We live in a mobile society where it is common for a family to relocate from one state to another, across the country, or even to a different country. Moves become much more difficult and complex in a family that has experienced a divorce, or where the parents do not reside in the same household. When one parent seeks to remove the child from the Commonwealth of Massachusetts to another area of the United States or even to another country, and where the other parent does not agree with the move, the Probate and Family Courts must get involved.
Massachusetts General Law Chapter 208, § 30 addresses the removal of children. The statute deals with children of divorce, but its principles have been applied to non-marital children by the courts.
The court has developed standards by which it measures whether “good cause” has been shown to justify allowing a removal request. The standards vary upon the custodial arrangement and the parenting plan between the parents.
In a 1985 case, Yannis v Frondistou-Yannis, the court considered a matter where the parents had shared legal custody, but the mother had physical custody of the children. The court stated that the test for removal is two-pronged. The first prong is the “real advantage test.” The second prong applies the “best interest of the child” standard. If the parent could show a good, sincere motivation for the move, then the court could consider whether the move would be in the best interests of the child. A good sincere reason to move could be that the custodial parent would be benefited emotionally, economically, socially, and or have better access to family. The reason for the move could not be to deprive the non-custodial parent of visitation. If the judge found a good sincere reason to move, then the next step would be to consider if the move was in the best interest of the child. The best interest calculus includes the effect of the move on the relationship of the child with the other parent and siblings, extended family, education, and general welfare.
The Yannis test was applied in all removal cases until 2006 when the Coleman v. Mason case was decided.
The test in the Mason case applies only to cases where the parties have shared legal and shared physical custody. The only test that applies is the “best interest test.”
The Mason case was very careful to define the nature of “true” joint custody. The court stated that ” shared legal custody carries a mutual responsibility and involvement by both parents in major decisions regarding the child’s welfare including matters of education, medical care and emotional, moral and religious development.” Shared physical custody carries with it a substantial obligation for cooperation between the parents. “Such an arrangement, by its nature, involves shared commitment to coordinate extensively a variety of the details of everyday life.” The court pointed out that it is incumbent on a parent who has been awarded joint physical custody to recognize that the viability of the endeavor is dependent on his or her ability and willingness to subordinate personal preferences to make the relationship work. The court took pains to emphasize that in a true shared legal and physical custody arrangement, neither parent is elevated above the other nor the needs of either parent will be put above the other when making considerations in removal cases. The emphasis in a Mason type case is to ” favor protection of the child’s relationships with both parents because both are, in a real sense, primary to the child’s development.”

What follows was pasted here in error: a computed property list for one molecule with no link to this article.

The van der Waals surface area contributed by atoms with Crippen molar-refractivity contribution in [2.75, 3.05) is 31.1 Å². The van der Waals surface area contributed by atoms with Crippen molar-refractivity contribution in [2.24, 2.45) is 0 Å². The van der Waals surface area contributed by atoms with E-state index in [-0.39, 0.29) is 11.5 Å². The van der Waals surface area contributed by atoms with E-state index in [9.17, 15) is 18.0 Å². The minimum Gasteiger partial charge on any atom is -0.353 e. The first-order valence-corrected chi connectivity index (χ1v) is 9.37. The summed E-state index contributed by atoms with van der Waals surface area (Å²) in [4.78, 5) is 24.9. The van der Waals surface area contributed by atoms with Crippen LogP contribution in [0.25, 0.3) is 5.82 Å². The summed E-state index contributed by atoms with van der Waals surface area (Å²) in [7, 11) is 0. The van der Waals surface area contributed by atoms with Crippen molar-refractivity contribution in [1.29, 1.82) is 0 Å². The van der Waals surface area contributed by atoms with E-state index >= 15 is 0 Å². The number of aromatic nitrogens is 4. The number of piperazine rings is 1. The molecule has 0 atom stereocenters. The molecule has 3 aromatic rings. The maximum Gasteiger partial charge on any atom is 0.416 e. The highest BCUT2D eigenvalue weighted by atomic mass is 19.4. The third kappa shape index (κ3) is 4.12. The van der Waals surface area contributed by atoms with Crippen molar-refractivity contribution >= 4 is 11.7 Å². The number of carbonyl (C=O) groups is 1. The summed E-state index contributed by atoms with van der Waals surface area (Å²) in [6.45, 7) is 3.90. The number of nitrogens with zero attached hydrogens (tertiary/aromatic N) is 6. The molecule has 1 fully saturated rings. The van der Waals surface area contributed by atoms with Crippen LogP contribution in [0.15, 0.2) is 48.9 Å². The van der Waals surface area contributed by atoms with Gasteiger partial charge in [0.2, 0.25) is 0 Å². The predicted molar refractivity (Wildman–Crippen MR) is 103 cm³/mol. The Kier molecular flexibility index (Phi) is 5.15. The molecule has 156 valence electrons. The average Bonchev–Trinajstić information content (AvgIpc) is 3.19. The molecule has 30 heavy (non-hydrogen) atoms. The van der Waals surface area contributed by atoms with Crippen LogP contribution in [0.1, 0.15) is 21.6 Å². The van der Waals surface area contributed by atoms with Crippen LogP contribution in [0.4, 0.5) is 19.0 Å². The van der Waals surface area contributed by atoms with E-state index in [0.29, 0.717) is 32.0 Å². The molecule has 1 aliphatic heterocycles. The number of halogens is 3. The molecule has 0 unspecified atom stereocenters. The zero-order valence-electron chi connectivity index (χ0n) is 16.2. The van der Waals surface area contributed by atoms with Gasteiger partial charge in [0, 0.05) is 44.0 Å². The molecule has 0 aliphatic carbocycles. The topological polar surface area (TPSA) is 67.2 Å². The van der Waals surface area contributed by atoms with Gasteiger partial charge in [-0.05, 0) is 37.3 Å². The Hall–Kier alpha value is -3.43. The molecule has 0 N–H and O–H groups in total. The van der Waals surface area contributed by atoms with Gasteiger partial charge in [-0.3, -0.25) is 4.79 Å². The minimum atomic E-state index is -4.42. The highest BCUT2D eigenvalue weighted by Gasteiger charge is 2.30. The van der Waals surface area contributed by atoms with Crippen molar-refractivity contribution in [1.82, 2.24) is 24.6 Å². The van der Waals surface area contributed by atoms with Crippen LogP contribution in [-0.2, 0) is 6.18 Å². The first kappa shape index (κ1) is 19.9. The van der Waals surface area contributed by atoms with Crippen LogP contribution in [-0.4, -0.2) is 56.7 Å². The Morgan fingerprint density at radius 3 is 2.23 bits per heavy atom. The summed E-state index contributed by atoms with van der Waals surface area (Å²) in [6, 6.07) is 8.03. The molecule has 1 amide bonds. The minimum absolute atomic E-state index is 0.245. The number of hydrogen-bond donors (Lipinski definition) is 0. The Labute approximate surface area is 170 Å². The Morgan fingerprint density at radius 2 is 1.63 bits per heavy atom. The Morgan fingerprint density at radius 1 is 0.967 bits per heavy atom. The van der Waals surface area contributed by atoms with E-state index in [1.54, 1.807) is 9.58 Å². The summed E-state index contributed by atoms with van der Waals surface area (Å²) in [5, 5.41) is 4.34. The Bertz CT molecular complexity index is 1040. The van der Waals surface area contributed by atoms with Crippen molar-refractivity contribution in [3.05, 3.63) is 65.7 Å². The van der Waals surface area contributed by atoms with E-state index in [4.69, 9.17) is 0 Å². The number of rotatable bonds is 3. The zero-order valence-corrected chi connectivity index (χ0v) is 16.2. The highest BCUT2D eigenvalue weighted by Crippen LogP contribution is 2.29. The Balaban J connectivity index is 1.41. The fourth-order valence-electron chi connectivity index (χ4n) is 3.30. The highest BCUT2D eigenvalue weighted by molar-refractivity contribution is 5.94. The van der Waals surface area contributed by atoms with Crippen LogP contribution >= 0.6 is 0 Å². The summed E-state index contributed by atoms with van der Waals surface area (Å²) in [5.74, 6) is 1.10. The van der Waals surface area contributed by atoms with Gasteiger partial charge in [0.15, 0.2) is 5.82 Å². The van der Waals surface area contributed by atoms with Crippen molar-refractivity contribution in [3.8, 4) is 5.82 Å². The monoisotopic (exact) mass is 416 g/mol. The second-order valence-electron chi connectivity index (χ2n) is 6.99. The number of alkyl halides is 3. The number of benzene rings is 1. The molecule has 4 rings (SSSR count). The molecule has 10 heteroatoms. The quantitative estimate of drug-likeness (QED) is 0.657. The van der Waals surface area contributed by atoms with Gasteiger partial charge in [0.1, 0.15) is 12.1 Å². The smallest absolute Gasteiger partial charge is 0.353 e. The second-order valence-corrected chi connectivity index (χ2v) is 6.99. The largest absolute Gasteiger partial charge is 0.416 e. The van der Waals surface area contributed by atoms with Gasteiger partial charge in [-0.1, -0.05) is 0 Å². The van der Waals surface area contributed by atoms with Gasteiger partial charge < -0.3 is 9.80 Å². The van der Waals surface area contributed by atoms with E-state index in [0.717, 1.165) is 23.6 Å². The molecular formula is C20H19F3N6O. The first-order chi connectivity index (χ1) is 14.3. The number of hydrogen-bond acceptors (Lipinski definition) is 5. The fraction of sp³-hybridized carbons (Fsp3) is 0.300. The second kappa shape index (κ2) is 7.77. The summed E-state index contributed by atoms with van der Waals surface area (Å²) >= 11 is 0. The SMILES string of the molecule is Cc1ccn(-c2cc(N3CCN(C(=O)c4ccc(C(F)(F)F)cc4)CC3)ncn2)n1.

In effect, the Mason case made the task of drafting custody provisions, negotiating settlements, and trying cases more “label conscious” than in previous years.
No matter the custodial arrangement, removal cases are often emotionally charged, and if opposed, often require a trial to be decided. Parents must be prepared to present very specific evidence often through the testimony of third parties and experts, in support of or in opposition to the request for removal.
No matter which side of the removal action you are on, you should consult with a family law attorney as early in the process as possible to gain an understanding of your rights and your responsibilities.